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South African President joins key party meeting on new government formation

South African président Cyril Ramaphosa, center, meets with senior officials of his African   -  
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Jerome Delay/Copyright 2024 The AP. All rights reserved.

South Africa

South African President Cyril Ramaphosa met with senior officials of the African National Congress on Thursday to decide how to go about forming a government after the party lost its 30-year grip on power and left a post-election deadlock.

The party's National Executive Committee was meeting in Johannesburg to work through a split within the party's ranks over which direction to take. ANC lost its long-held majority in last week's vote but remained the biggest party, and now needs some form of agreement with others to run Africa's most industrialized country.

ANC has indicated it's leaning toward a government of national unity that would bring together many of the political parties in a broad agreement, rather than a direct coalition with the main opposition, the Democratic Alliance, or DA.

"We want to bring everybody on board," ANC Secretary-General Fikile Mbalula said before Thursday's meeting, which was likely to last all day. Mbalula said a government of national unity was being proposed to the NEC to decide on, but he expected there to be debate and disagreement.

ANC is the party that was once led by Nelson Mandela and freed South Africa from the apartheid system of white minority rule by winning the country's historic first all-race vote in 1994. It had seen a gradual decline in its support over the last 20 years as South Africa struggles with high levels of poverty, unemployment and inequality.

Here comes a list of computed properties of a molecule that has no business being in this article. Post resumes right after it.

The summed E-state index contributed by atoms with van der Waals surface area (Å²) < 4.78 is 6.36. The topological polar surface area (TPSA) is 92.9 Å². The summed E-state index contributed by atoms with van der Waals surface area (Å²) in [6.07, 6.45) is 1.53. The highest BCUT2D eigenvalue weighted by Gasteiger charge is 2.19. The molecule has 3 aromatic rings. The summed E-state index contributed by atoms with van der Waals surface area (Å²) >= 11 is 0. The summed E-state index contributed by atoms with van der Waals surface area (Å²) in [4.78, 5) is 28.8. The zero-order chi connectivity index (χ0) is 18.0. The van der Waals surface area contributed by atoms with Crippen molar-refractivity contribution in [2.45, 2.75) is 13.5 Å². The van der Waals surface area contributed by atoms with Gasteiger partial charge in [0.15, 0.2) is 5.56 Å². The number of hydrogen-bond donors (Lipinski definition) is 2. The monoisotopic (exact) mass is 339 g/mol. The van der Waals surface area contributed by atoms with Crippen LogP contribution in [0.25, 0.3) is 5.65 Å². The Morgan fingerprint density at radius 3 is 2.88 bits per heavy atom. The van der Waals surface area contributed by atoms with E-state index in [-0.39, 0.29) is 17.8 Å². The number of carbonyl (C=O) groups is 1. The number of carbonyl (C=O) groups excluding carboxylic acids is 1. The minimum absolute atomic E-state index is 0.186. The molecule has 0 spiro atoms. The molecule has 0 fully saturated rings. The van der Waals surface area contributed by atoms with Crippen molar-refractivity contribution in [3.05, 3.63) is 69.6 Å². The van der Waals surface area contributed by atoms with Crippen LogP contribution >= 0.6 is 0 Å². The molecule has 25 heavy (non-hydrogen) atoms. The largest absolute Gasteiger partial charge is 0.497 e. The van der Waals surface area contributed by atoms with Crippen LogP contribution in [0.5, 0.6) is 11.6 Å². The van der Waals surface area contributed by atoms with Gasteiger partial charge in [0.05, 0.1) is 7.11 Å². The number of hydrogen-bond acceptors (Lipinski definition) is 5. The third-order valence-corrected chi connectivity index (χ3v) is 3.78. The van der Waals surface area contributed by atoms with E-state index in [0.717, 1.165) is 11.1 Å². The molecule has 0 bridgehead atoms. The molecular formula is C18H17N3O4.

The National Executive Committee that includes more than 80 of the ANC's top officials is expected to be the body to decide on which direction it will take.

There's no guarantee that all the other parties will accept the idea of a government of national unity, even as South Africa's political leaders are under some time pressure to decide on the way forward as the newly elected Parliament must sit for the first time by June 16, with one of its first priorities to elect a president.

The South African president is seeking a second term in office, and the agreement being sought will also decide if Ramaphosa is reelected. South African elections decide how many seats each party gets in Parliament and lawmakers then elect the president. Because ANC only won 40% of the vote and lost its parliamentary majority for the first time, it needs others to join with it to reelect Ramaphosa for his final term.

A coalition between ANC and the centrist DA had been touted as the likeliest option to co-govern South Africa as the two would hold a clear majority after DA won the second biggest share of the vote with 21%.

But that has met resistance from grassroots ANC structures as well as some of its political allies, like South Africa's congress of trade unions.

DA could also be opposed to a wide-ranging agreement involving many political parties given it has insisted it will never work with two of them — the new populist MK Party of former President Jacob Zuma and the far-left Economic Freedom Fighters. They won the third and fourth biggest shares of the vote.

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